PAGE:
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Slaughter in the Snow (1973)

Mushukunin mikogami no jôkichi: Tasogare ni senko ga tonda (original title)
Unrated | | Action | 1973 (Japan)
In feudal Japan, women are vulnerable, in need of protection, and capable of deception. Jokichi of Mikogami, a drifter, has not yet fully revenged the death of his wife and son. He searches... See full summary »



(adaptation), (comic)


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Credited cast:
Hajime Araki
Kai Atô
Takamori Gen
Jokichi of Mikogami
Toshio Hosoi
Renji Ishibashi
Kusuo Kita
Akiyoshi Kitaura
Hachirô Misumi
Hirasawa Nabuo
Setsuko Ogawa
Michiyo Ohkusu ...
(as Michiyo Yasuda)
Tamotsu Tamura
Kôji Tsutsui


In feudal Japan, women are vulnerable, in need of protection, and capable of deception. Jokichi of Mikogami, a drifter, has not yet fully revenged the death of his wife and son. He searches for Kunisada Chuji, who in turn has hired the knife-throwing Windmill Kobunji to kill him. Kobunji and Jokichi meet in the winter, near Sasago Pass, when both have rescued women: Jokichi has saved the lute-playing Oyae whose clan and whose lover want her dead; Kobunji has rescued Oharu, a well-born woman married to an innkeeper. Is this rescue a whim or something deeper? And why does Jokichi become the consumptive Kobunji's protector? What ultimately will Jokichi do about Oyae? Written by <jhailey@hotmail.com>

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based on comic | See All (1) »








Release Date:

1973 (Japan)  »

Also Known As:

Slaughter in the Snow  »

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Aspect Ratio:

2.35 : 1
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User Reviews

Good, but ultimately disappointing.
7 August 2007 | by (United States) – See all my reviews

After following the first two installments of the Mikogami Trilogy and becoming used to the trilogies story and themes, Slaughter in the Snow (although a good film) is somewhat of a disappointment. In the first two films we watch Jokichi dispatch with two of the three men who killed his family. Part three strays from the path and becomes a slightly different animal. While the themes stay the same, Slaughter in the Snow deviates from the formula and never returns.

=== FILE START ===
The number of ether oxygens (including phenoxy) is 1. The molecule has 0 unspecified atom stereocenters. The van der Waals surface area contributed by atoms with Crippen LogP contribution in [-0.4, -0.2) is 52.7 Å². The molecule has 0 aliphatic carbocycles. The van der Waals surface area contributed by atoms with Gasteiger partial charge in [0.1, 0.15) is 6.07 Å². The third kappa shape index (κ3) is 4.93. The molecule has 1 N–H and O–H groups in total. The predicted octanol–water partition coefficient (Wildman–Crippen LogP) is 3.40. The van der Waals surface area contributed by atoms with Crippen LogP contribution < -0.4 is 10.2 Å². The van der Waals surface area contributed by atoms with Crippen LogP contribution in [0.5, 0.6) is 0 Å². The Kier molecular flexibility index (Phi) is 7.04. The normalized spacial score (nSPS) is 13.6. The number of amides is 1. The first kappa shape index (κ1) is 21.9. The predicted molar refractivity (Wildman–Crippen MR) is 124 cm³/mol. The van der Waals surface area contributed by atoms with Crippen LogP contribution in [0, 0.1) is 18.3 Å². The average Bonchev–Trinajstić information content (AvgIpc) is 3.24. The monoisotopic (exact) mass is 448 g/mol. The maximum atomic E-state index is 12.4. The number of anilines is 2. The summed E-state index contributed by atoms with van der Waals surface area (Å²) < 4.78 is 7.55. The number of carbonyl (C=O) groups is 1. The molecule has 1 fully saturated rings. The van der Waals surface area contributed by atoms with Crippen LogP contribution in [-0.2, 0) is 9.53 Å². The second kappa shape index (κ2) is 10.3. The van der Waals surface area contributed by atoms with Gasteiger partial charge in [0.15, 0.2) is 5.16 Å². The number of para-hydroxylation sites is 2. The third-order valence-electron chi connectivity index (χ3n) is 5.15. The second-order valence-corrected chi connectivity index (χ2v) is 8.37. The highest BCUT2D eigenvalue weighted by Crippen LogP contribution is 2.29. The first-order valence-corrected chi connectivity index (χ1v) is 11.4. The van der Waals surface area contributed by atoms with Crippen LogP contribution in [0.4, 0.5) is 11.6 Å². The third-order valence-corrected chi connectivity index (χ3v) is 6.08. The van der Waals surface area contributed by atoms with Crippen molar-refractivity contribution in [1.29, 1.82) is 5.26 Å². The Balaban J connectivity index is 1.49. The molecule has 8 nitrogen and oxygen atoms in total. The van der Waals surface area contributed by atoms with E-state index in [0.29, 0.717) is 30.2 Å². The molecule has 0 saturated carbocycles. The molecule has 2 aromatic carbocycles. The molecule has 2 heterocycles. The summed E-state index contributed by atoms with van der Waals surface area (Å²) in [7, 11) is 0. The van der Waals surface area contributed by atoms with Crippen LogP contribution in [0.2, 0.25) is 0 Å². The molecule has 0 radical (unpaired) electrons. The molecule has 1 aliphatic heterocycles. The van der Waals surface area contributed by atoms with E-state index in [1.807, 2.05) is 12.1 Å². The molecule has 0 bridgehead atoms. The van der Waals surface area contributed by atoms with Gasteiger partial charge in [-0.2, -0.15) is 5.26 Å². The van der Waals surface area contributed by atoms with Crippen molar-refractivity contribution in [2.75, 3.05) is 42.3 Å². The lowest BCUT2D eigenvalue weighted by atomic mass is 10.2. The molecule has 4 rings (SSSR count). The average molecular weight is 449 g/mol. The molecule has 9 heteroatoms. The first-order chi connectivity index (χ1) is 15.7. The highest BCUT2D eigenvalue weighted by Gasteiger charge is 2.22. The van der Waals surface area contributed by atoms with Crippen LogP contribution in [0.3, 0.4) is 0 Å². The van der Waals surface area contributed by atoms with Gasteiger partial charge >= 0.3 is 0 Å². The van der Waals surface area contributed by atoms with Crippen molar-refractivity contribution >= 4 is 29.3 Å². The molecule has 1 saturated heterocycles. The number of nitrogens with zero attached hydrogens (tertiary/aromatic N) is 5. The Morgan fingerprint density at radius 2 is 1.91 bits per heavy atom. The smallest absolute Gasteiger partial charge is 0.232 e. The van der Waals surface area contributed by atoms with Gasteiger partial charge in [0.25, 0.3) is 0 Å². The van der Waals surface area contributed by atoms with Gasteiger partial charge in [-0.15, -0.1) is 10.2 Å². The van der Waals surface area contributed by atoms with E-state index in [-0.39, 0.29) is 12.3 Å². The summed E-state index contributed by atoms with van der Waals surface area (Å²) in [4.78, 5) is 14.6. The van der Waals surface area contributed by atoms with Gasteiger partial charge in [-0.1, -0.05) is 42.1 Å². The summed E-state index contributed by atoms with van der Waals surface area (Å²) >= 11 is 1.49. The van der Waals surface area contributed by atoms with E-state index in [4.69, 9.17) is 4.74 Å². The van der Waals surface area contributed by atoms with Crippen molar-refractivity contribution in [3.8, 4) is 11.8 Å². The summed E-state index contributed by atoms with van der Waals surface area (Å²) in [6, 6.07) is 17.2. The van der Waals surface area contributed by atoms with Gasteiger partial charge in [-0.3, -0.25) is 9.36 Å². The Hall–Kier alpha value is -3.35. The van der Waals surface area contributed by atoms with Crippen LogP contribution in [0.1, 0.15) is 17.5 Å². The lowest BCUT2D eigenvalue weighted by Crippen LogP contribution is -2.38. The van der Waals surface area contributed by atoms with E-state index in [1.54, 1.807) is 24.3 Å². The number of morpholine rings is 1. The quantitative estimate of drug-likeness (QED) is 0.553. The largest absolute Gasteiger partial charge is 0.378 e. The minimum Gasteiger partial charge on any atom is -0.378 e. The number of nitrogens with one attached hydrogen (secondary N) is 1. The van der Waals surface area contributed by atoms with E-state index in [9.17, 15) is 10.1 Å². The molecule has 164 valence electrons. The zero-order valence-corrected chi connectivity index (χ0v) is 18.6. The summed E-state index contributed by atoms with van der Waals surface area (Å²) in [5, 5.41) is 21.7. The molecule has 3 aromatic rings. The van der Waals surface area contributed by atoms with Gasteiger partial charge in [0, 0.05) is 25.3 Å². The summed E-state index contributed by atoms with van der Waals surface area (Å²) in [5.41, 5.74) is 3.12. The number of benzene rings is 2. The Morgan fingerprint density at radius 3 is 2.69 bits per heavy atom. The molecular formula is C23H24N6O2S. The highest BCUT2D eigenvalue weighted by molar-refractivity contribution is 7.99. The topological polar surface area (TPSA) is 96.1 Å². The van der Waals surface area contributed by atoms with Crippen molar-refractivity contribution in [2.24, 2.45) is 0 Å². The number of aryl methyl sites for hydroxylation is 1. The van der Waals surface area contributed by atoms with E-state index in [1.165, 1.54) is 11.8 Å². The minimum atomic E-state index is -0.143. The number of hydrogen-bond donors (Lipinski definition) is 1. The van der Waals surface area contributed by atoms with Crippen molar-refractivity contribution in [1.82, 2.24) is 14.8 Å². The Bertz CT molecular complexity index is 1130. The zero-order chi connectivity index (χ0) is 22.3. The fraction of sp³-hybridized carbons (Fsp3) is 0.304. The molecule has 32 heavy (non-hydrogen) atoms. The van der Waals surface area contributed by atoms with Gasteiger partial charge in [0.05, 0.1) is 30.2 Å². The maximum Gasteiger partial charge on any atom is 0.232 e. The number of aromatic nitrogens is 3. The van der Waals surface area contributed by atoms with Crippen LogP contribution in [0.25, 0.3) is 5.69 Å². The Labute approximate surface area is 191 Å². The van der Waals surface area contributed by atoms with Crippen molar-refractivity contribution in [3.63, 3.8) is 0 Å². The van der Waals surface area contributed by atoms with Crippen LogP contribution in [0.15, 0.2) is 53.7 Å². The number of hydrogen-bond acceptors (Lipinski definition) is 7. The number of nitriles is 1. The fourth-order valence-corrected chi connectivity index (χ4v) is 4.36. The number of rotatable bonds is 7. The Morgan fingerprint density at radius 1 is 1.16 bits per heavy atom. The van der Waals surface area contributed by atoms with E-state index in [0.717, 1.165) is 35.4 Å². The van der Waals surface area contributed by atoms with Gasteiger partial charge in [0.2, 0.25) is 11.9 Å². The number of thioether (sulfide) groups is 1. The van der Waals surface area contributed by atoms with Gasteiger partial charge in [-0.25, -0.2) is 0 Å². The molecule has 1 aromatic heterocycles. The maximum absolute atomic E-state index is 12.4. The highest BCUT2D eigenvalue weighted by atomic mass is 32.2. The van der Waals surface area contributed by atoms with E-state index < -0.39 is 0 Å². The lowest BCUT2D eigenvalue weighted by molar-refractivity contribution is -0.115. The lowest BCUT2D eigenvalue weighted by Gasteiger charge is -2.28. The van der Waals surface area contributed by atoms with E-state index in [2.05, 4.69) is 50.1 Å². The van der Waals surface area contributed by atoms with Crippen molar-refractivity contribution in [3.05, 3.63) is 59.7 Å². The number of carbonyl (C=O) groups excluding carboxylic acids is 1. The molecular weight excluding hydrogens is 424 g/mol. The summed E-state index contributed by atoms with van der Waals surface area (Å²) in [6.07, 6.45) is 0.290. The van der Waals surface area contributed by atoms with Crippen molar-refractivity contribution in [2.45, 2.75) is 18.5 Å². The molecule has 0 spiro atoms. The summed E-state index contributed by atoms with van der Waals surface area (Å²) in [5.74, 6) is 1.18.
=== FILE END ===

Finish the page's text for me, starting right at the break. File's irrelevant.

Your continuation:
The third installment starts out similarly to the previous two. Jokichi is wandering when he comes across a man and woman who are to be killed by members of the Tozu gang. Of course, Jokichi intervenes to save the life of the woman (doesn't he always), which lands him into a heap of trouble with Boss Tozu. This time around however he's not alone. Windmill Kobunji is also quarreling with the Tozu gang because of a woman (go figure) and who has also taken a job for Kunisada Chuji (one of the three who murdered Jokichi's family) to kill Jokichi. However the two seem content to put off their rivalry and partner up in the meantime until they can get clear of Boss Tozu's territory.

Unlike the first two films, Slaughter in the Snow elects to follow both Jokichi's and Kobunji's altercations with the Tozu clan. Kunisada is mentioned, but never actually appears in the film. I personally wonder if the director meant to leave a piece of Jokichi's vengeance unrequited, or just couldn't secure the financing for a fourth film? Anyway, the film suffers(and benefits?) by having two main protagonists; Jokichi with his blood-stained sword and Kobunji with his deadly throwing knife. Both are excellent and their interactions as both enemies and allies help bring a breath of fresh air into the trilogy.

Slaughter in the Snow may not be the most action-packed in the trilogy, but it's definitely the bloodiest. Blood sprays out more often and more gratuitously then in the first two films. The choreography is excellent as always and the knife throwing scenes are quite entertaining. There aren't any major flaws in the film's action... although, I have to say, all the kicking of snow gets a tad bit ridiculous.

But the major reason why I felt disappointed in this film is not because of the film's action or characters, It's just a very unsatisfying conclusion to a trilogy. It feels as though their should be a fourth film... but unfortunately that never happened. The film itself is very well-done... but it just doesn't deliver the payoff that the first two films promise.

Bottom Line- Slaughter in the Snow is an entertaining Samurai movie, but just doesn't deliver what the trilogy promised.

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